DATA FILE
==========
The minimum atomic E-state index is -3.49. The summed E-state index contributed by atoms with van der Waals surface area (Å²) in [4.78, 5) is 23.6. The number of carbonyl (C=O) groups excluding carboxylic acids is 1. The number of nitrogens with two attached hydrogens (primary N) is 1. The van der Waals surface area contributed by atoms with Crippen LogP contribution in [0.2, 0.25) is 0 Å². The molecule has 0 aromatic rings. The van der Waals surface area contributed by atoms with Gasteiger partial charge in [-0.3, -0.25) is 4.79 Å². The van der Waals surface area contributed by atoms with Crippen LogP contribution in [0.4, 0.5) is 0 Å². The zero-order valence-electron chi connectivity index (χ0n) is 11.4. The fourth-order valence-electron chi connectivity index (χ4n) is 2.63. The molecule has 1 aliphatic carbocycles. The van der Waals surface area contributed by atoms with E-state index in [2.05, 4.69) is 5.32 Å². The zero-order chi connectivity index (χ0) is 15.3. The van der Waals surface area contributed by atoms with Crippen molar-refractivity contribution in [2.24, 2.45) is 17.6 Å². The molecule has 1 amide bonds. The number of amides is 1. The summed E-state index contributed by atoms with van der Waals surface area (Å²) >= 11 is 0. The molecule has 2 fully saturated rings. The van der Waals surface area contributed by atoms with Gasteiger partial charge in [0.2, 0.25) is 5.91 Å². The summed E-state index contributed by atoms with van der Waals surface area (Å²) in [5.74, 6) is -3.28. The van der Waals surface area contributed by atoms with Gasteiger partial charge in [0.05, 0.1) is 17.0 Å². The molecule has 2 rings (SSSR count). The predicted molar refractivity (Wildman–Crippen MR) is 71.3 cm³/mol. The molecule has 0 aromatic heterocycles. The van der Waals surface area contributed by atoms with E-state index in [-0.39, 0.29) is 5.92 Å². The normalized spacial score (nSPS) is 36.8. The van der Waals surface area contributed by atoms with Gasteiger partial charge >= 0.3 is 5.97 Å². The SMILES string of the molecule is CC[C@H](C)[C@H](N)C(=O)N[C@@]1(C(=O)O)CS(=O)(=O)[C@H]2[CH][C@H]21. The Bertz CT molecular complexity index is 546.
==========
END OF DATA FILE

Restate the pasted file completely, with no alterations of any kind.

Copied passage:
The minimum atomic E-state index is -3.49. The summed E-state index contributed by atoms with van der Waals surface area (Å²) in [4.78, 5) is 23.6. The number of carbonyl (C=O) groups excluding carboxylic acids is 1. The number of nitrogens with two attached hydrogens (primary N) is 1. The van der Waals surface area contributed by atoms with Crippen LogP contribution in [0.2, 0.25) is 0 Å². The molecule has 0 aromatic rings. The van der Waals surface area contributed by atoms with Gasteiger partial charge in [-0.3, -0.25) is 4.79 Å². The van der Waals surface area contributed by atoms with Crippen LogP contribution in [0.4, 0.5) is 0 Å². The zero-order valence-electron chi connectivity index (χ0n) is 11.4. The fourth-order valence-electron chi connectivity index (χ4n) is 2.63. The molecule has 1 aliphatic carbocycles. The van der Waals surface area contributed by atoms with E-state index in [2.05, 4.69) is 5.32 Å². The zero-order chi connectivity index (χ0) is 15.3. The van der Waals surface area contributed by atoms with Crippen molar-refractivity contribution in [2.24, 2.45) is 17.6 Å². The molecule has 1 amide bonds. The number of amides is 1. The summed E-state index contributed by atoms with van der Waals surface area (Å²) >= 11 is 0. The molecule has 2 fully saturated rings. The van der Waals surface area contributed by atoms with Gasteiger partial charge in [0.2, 0.25) is 5.91 Å². The summed E-state index contributed by atoms with van der Waals surface area (Å²) in [5.74, 6) is -3.28. The van der Waals surface area contributed by atoms with Gasteiger partial charge in [0.05, 0.1) is 17.0 Å². The molecule has 2 rings (SSSR count). The predicted molar refractivity (Wildman–Crippen MR) is 71.3 cm³/mol. The molecule has 0 aromatic heterocycles. The van der Waals surface area contributed by atoms with E-state index in [-0.39, 0.29) is 5.92 Å². The normalized spacial score (nSPS) is 36.8. The van der Waals surface area contributed by atoms with Gasteiger partial charge >= 0.3 is 5.97 Å². The SMILES string of the molecule is CC[C@H](C)[C@H](N)C(=O)N[C@@]1(C(=O)O)CS(=O)(=O)[C@H]2[CH][C@H]21. The Bertz CT molecular complexity index is 546.